Recently Barath wrote to me:
Peter Singer’s ‘The Life You Can Save’ argument came to mind listening to last weeks’ C-Realm episode. This was the question of whether we each have an obligation to do as much as we can to save the lives of others and if so (a) why limit it to just human life (given Singer’s anti-speciesist thinking) and (b) is Singer’s narrow formulation right? Specifically, Singer argues that we should contribute to feed the hungry, etc. but I wonder if ecological restoration projects that have very long but big payoffs are actually better, but harder to quantify. That is, how does one reason about such ethical questions once they depend upon unknowable or hard to quantify evolving scientific understanding?
These are really good questions. To begin to answer them, here’s Singer’s argument from The Life You Can Save website:
If we could easily save the life of a child, we would. For example, if we saw a child in danger of drowning in a shallow pond, and all we had to do to save the child was wade into the pond, and pull him out, we would do so. The fact that we would get wet, or ruin a good suit, doesn’t really count when it comes to saving a child’s life.
UNICEF estimates that about 19,000 children die every day from preventable, poverty-related causes. Yet, at the same time almost a billion people live very comfortable lives, with money to spare for many things that are not at all necessary. (When did you last spend money on something to drink, when drinkable water was available for nothing?)
This is a slightly less formal version of an argument he made in the 1970s in his (in)famous “Famine, Affluence, and Morality”, and which was also formulated (independently, I believe) by Louis C.K. The upshot is that affluent people ought to devote more—a lot more—of their resources and effort to helping those in direst poverty.
It makes sense to ask, when presented with this argument, whether it can be generalized beyond specifically human harms and benefits. What about harms and benefits to the greater environment? In fact, this kind of generalization is what I took Kris de Decker to have done when I tried to reconstruct his argument for bottled water consumption. But as Barath points out, Singer holds anti-speciesist commitments which appear to broaden the scope of the conclusion. The principle at work in Singer’s original argument, for example, is:
If it is in our power to prevent something bad from happening, without thereby sacrificing anything of comparable moral importance, we ought, morally, to do it.
What kind of things count as the “something bad” we should be worried about preventing? Human suffering, certainly. But anti-speciesism tells us that we can’t simply neglect the moral significance of nonhumans. Are we thereby also obligated to prevent environmental harms?
The answer to this is pretty long, actually. First, it’s true that Singer’s against speciesism, but speciesism is just the idea that species membership alone justifies differential treatment. So it’s consistent to be against speciesism but still hold that some species are more important than others, morally speaking, if the reason isn’t simply species membership. And in fact this is what Singer holds. Singer’s variety of utilitarianism is based on interest- or preference-satisfaction.
Detour into moral theory
Technically, Singer’s famous argument is not utilitarian, and its soundness doesn’t depend on accepting utilitarianism. But it’s close to utilitarianism in a crucial respect, and I’m going to ignore the differences in what follows. (Pedants and/or ethicists be damned.)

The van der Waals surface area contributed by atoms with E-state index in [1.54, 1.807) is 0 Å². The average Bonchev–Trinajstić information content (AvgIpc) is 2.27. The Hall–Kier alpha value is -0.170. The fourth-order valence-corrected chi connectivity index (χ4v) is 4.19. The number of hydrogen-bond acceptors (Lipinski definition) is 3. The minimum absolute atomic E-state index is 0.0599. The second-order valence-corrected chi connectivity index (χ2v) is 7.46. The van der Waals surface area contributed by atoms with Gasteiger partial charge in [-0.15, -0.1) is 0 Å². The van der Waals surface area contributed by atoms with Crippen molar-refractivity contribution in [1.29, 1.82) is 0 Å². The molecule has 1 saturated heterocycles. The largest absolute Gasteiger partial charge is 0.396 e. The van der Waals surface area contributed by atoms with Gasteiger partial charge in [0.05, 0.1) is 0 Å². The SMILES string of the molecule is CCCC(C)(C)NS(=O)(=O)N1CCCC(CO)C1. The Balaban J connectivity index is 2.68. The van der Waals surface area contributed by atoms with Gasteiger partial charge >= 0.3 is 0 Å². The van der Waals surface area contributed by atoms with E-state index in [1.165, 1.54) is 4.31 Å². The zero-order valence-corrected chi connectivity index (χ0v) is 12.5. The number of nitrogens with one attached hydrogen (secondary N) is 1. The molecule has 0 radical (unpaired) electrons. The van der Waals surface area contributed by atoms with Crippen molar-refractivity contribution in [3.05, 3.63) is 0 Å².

So. Utilitarianism can be thought of as a conjunction of two ideas. First, that rightness consists in maximizing the good. Second, that the good is happiness. (There are many, many variations on these ideas but the family of utilitarian theories generally adheres to them.) But now we need to know what happiness is. The classical utilitarians—James Mill, Jeremy Bentham, and (arguably) John Stuart Mill—held that happiness is pleasure. Hence they’re known as hedonistic utilitarians. For hedonistic utilitarianism, all pain and pleasure count alike, no matter what kind of being you are. Hence Bentham’s famous plea on behalf of nonhuman animals: “the question is not, Can they reason? nor, Can they talk? but, Can they suffer?”
But there are widely acknowledged difficulties with the idea that happiness is pleasure, and later utilitarian writers substituted different conceptions of happiness. Singer opts for happiness as interest- or preference-satisfaction: roughly, getting what you like, or what’s good for you given the kind of being you are.
Because there is a spectrum of animal complexity, different species will have different interests. Some animals merely have interests in staying alive and avoiding pain. Human beings have many interests on top of that, and those interests are influenced by our individual makeups, our cultural setting, our level of education, our past struggles, and so on. Thus a human who is badly off (say, living a life of grinding poverty) is, according to Singer, much worse off than a nonhuman animal (even an intelligent one like a pig) in analogously impoverished circumstances, because the human has many more interests, and most of those interests are more serious than the pig’s. And death for a human is worse than death for other animals, since human beings have interests in their life plans, in their family’s well-being, etc.
So although Singer takes all interests equally, some interests are more serious than others, and some beings will have a greater number of interests frustrated by adverse conditions. It turns out, then, that humans are—in a sense—more important than other species, although not every human interest trumps other animals’ interests. Singer thinks e.g. vegetarianism is obligatory because no human interest in pleasure can outweigh an animal’s interest in staying alive. But IIRC he is ok with some restricted kinds of medical testing on nonhuman animals, due to the importance of medical science.